In time-dependent perturbation theory the main goal is to determine the time-evolution of a perturbed quantum system, with particular emphasis on calculating transition probabilities and modeling the irreversible decay of probability from a small quantum system coupled to a very large quantum system. The interaction picture will be used to discuss time-dependent perturbation.
Time Dependent Perturbation Theory
Come back to Schrödinger picture. Suppose at t=0 we works out the eigenstates ∣n⟩ of H0 . We are interested in two of them, ∣f⟩ and ∣i⟩ (initial state and final state in Schrödinger picture). After time t , the states in the Schrödinger picture become
The questions is, what the transition probability Pfi(t) is for a system initially in the state ∣i⟩ at time t=t0 (could be zero) evolving into the state ∣f,t⟩ at time t ? Using the evolution operator, we can derive
Notice that the sinc-squared function sequence πN(Nx)2sin2(Nx) approaches the behavior of delta function when N→∞. We naturally introduce a distribution δT(E) as follows
which has the maximum value 2πℏT at E=0 and its width of order is T2πℏ. It becomes delta function when T→∞. Therefore, the transition probability can be written as
For continuum, the states are labeled by the energy E and some other parameters α, and a significant concept in continuum is the density of state (DOS) ρ(α,E).
We shall calculate the transition probability of a system after time T under a sinusoidal perturbation with frequency ω . From previous deductions, we can foresee that the system will be most likely to transit to those states with eigenenergy Ef=Ei+ℏω. However, the eigenvalue Ef might be degenerated, containing a variety of states ∣f,Ef⟩ satisfying the condition, while their matrix elements ⟨f,Ef∣W∣i⟩ might be different even though they share the same energy. This makes the problem intractable.
Anyway, we start from the very beginning. The probability of transition is
If Ef has finite-fold degeneracy, the integration over f will be replaced by summation
where Ef=Ei+ℏω . This is known as Fermi’s Golden Rule.
First, we use the first-order time dependent theory, which requires that T is small enough without making transition probability P>1. The characteristic time is given by
Also, we approximate the sinc-squared function sequence as delta function, which requires that T is large. But how to evaluate the order of magnitude of T ? We hope T is large enough to make T2πℏ, the width of δT(E), relatively small compared to the energy range of the system ΔE , so that δT(E) can pick out a narrow range around Ef . The latter is given by the width of
ΔE=width of K(E)=width of ∫df∣⟨f,E∣W∣i⟩∣2ρ(f,E)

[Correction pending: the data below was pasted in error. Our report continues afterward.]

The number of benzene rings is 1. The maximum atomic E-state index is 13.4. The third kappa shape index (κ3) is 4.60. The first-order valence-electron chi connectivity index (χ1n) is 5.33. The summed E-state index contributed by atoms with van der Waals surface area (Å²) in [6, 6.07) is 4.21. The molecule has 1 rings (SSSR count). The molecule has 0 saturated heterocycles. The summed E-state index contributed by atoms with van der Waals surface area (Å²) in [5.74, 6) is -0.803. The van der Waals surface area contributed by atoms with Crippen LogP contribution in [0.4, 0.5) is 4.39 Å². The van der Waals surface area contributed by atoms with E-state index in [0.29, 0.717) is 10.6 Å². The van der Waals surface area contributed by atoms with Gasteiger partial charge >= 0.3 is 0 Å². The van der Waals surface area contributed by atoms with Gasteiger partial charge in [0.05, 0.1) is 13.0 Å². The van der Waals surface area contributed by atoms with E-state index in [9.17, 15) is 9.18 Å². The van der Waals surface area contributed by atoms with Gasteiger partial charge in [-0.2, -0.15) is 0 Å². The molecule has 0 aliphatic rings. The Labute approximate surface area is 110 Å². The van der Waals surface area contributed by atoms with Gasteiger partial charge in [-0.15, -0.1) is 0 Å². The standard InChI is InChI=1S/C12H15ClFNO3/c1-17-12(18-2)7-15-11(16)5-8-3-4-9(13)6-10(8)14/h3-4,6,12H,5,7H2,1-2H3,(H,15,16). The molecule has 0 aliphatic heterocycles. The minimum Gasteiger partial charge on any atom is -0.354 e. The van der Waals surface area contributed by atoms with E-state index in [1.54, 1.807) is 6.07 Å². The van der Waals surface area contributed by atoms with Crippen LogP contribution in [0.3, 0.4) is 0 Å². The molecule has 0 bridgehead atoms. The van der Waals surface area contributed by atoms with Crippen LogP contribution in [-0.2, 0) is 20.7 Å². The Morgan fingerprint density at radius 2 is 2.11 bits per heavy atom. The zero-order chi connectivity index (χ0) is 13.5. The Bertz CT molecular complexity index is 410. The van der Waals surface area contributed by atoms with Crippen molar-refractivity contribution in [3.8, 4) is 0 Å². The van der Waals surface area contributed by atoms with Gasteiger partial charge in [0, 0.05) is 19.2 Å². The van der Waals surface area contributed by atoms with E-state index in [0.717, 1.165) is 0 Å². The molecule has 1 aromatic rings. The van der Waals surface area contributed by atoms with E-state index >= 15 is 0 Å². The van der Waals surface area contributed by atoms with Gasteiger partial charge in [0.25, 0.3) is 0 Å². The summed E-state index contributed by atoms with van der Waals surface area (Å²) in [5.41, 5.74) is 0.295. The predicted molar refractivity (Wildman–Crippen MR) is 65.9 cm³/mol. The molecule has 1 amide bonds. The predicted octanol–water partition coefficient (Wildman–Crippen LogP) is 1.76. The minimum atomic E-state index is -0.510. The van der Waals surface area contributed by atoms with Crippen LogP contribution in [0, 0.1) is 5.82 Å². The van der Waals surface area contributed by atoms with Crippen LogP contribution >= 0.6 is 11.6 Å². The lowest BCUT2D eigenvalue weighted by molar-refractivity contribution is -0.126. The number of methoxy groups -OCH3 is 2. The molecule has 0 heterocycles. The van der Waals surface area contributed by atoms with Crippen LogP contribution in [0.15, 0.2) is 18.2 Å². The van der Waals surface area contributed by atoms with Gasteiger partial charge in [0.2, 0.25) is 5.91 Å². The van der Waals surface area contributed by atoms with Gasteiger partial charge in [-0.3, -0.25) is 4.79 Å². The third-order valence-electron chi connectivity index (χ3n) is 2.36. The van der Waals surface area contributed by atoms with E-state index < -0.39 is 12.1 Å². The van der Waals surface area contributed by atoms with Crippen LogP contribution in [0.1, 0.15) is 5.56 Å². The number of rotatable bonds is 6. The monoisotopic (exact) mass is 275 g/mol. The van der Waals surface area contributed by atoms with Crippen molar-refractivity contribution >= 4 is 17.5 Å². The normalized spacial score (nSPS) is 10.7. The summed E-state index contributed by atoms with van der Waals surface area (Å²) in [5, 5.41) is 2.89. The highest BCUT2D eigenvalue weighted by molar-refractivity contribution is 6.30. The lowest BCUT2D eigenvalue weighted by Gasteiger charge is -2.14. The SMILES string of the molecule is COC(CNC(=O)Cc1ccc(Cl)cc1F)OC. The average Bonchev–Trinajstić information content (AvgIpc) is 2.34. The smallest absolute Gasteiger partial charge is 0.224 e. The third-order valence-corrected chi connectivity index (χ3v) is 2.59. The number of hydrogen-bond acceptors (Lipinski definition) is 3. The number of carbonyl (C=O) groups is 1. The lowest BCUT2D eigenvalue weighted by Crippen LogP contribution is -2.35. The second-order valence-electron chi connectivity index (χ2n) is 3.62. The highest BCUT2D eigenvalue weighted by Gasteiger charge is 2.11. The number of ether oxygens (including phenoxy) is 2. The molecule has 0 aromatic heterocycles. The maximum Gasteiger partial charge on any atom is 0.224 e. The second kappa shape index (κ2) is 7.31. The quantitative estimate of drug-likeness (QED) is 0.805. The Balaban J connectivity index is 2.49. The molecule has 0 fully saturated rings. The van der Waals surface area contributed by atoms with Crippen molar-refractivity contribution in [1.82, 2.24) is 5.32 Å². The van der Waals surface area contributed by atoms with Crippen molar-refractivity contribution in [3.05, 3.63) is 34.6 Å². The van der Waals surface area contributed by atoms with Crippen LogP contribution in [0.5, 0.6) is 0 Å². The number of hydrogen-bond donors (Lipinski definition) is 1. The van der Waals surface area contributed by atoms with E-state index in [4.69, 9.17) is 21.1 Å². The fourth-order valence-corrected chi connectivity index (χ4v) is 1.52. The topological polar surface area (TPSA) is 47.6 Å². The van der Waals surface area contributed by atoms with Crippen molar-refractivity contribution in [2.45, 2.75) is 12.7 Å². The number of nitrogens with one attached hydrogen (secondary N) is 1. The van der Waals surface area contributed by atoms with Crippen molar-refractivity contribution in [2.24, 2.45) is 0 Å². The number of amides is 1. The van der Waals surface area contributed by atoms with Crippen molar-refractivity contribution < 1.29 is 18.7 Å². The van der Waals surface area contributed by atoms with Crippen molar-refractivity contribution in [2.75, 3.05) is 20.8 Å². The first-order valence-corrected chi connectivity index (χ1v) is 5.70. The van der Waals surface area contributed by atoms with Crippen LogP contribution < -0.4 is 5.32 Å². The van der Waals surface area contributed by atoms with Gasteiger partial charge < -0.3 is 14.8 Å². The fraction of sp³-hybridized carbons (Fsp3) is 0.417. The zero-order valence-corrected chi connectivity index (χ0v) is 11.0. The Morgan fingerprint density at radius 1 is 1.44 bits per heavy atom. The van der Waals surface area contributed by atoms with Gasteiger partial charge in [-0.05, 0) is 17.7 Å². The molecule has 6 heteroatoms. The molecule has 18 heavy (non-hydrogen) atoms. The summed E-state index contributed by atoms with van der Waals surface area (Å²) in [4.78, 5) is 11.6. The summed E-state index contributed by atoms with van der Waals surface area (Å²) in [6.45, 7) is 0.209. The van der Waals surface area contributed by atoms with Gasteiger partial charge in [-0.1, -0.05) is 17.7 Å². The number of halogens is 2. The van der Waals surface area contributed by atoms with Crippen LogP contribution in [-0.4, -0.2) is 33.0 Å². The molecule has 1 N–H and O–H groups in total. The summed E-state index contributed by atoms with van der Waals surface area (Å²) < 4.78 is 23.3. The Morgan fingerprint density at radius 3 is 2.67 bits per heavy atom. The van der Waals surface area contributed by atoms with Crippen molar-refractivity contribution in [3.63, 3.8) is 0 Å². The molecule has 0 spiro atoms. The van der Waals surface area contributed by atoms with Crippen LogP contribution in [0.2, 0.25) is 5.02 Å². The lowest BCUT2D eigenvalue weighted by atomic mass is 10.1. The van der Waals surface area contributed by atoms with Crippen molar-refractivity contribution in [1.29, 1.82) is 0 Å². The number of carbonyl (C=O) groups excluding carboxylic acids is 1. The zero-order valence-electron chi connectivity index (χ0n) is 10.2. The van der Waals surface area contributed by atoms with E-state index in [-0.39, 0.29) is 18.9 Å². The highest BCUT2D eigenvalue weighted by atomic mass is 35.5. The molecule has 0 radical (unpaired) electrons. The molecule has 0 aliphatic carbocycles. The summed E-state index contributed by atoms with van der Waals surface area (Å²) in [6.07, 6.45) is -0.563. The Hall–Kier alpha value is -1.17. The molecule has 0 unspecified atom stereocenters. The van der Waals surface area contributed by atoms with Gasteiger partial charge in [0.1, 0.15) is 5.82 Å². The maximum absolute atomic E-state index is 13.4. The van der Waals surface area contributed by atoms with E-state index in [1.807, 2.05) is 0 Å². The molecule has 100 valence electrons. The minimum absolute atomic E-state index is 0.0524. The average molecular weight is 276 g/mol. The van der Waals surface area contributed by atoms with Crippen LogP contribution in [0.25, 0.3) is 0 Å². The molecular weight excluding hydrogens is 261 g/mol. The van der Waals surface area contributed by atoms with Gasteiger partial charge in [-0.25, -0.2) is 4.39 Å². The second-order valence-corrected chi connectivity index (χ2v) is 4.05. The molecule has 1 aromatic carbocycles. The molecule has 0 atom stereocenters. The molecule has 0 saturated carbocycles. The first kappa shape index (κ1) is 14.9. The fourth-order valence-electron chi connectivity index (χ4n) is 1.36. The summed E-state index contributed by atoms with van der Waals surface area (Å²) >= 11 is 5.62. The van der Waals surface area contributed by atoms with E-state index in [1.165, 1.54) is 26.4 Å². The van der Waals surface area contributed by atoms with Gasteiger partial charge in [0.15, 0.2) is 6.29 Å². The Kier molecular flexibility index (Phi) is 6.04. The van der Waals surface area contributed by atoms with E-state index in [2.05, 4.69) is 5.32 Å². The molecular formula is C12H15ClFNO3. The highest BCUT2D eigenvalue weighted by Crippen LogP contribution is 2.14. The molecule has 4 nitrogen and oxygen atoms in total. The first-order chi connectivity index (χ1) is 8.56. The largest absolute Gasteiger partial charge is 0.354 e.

where K(E) is a function that evaluates the interaction between initial states ∣i⟩ and states with different energies E.
Thus the second condition is
Therefore we have ΔE≫Γ.
In order to study the evolution of the system on a timescale that could be long compared to Γ−1 one must use a non-perturbative method. The means of solving this type of problem was introduced in 1930 by Weisskopf and Wigner.
The Schrodinger equation version of time-dependent perturbation theory actually does the following things: Assume ∣ψ(t)⟩=∑bne−iEnt/ℏ∣φn⟩, and then obtain
And do Taylor expansion, compare terms with the same order:
The second equals sign comes from W only have non-diagonal matrix element. Notice that, all calculations are strictly accurate by now. If we separately consider the evolution of initial state ∣i⟩ and the other states ∣k⟩, the ODE with be
In the second equation, we do an approximation that only the interaction between the initial state and other states are considered. The interactions within other state themselves are neglected. We can then substitute the second equation into the first one:
Assume that the derivative b˙i(t) has only a very short memory of the previous values of b(t′) between 0 and t . Actually, it depends only on the values of at times immediately before. So we can substitute b(t′) with b(t). And since t is not the integration variable, it can be extracted out.
For the first term, with Γ=2ℏπK(Ei+ℏω), that is actually 2Γ! For the second term, the factor Ef−(Ei+ℏω)1 actually picks out the effect of K(E) around Ei+ℏω. Notice that K(E) has a unit of energy, we define the integral as E. The evolution of bi(t) is thus described with
which implies the exponential decay
Distribution of Final State
Substitute bi(t)=e−Γt/2e−iEt/ℏ into iℏdtdbk(t)≈eiωkitWki(t)bi(t), we find: